For most parents, and for three weeks out of our month, getting sick isn’t a big deal (I can only imagine for parents whose kids are immune compromised all the time). However, for one week out of every month, Trey getting sick is a big deal. Trey is missing an enzyme. He needs that enzyme to prevent his brain and body from deteriorating. If he doesn’t get that enzyme, his body and brain decline.
I say this because I am learning over time that we don’t know what we don’t experience. I wouldn’t know what a big deal it can be to get sick if I wasn’t Trey’s mom. So I am hoping that the next time you or your family is sick, you consider:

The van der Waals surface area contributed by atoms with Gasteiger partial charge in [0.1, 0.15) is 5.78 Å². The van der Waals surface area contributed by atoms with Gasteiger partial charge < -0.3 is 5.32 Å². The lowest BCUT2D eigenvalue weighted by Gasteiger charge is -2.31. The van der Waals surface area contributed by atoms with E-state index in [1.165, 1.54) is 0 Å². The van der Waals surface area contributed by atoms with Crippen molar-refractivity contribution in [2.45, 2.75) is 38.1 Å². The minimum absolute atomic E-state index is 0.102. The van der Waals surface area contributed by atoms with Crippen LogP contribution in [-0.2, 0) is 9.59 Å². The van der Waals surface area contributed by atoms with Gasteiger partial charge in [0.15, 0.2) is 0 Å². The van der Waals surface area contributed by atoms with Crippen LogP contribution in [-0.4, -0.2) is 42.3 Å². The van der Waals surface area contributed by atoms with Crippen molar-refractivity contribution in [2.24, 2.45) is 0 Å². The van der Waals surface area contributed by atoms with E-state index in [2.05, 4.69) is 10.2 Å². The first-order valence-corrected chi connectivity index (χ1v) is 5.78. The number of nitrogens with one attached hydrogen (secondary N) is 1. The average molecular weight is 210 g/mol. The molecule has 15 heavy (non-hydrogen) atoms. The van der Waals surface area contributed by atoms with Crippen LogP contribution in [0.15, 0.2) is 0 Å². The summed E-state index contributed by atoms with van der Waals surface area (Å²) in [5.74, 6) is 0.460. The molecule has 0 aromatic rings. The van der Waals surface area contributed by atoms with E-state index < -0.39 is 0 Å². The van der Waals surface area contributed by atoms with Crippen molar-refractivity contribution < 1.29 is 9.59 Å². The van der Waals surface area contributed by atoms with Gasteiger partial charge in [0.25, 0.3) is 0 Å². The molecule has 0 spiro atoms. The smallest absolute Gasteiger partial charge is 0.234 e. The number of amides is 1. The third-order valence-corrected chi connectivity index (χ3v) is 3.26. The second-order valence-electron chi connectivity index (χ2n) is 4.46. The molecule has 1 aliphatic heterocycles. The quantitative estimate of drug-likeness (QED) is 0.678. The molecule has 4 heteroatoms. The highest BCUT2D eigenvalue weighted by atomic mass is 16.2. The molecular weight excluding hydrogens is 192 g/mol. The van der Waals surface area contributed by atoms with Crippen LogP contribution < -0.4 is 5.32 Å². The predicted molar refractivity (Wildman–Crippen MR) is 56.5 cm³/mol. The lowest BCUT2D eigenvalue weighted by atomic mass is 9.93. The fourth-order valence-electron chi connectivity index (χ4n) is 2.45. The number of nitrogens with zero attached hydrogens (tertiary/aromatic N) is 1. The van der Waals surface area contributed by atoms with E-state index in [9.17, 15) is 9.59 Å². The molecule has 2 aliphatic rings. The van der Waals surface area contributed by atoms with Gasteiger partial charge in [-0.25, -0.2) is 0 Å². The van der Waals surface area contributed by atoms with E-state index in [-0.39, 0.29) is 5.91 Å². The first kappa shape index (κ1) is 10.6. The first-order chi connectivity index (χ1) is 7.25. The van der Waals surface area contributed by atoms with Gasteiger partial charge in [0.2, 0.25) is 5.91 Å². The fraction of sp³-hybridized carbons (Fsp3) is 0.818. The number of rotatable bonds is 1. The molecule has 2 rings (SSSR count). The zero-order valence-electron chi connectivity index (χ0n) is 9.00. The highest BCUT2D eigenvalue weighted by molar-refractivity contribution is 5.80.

1. Where you’re going and if you need to go (the last dose Trey missed was because a parent brought a child who had the flu to pick up her other not sick child from an activity my kids were in).
2. What you touch- this part boggles my mind (as a person who has justifiable OCD ;-)). The person I was telling you about above, who said they would be careful and then touched a whole heck of a lot in our home, including Trey, is the vast majority of our population. The only people I have met who actually understand how OCD you have to be to not transfer germs are other parents or individuals who’ve been through chemotherapy or similar challenges we face, and some (not all) doctors (even much of my family still don’t get it). Tip: one doctor told me that he has learned never to put his hands near his face.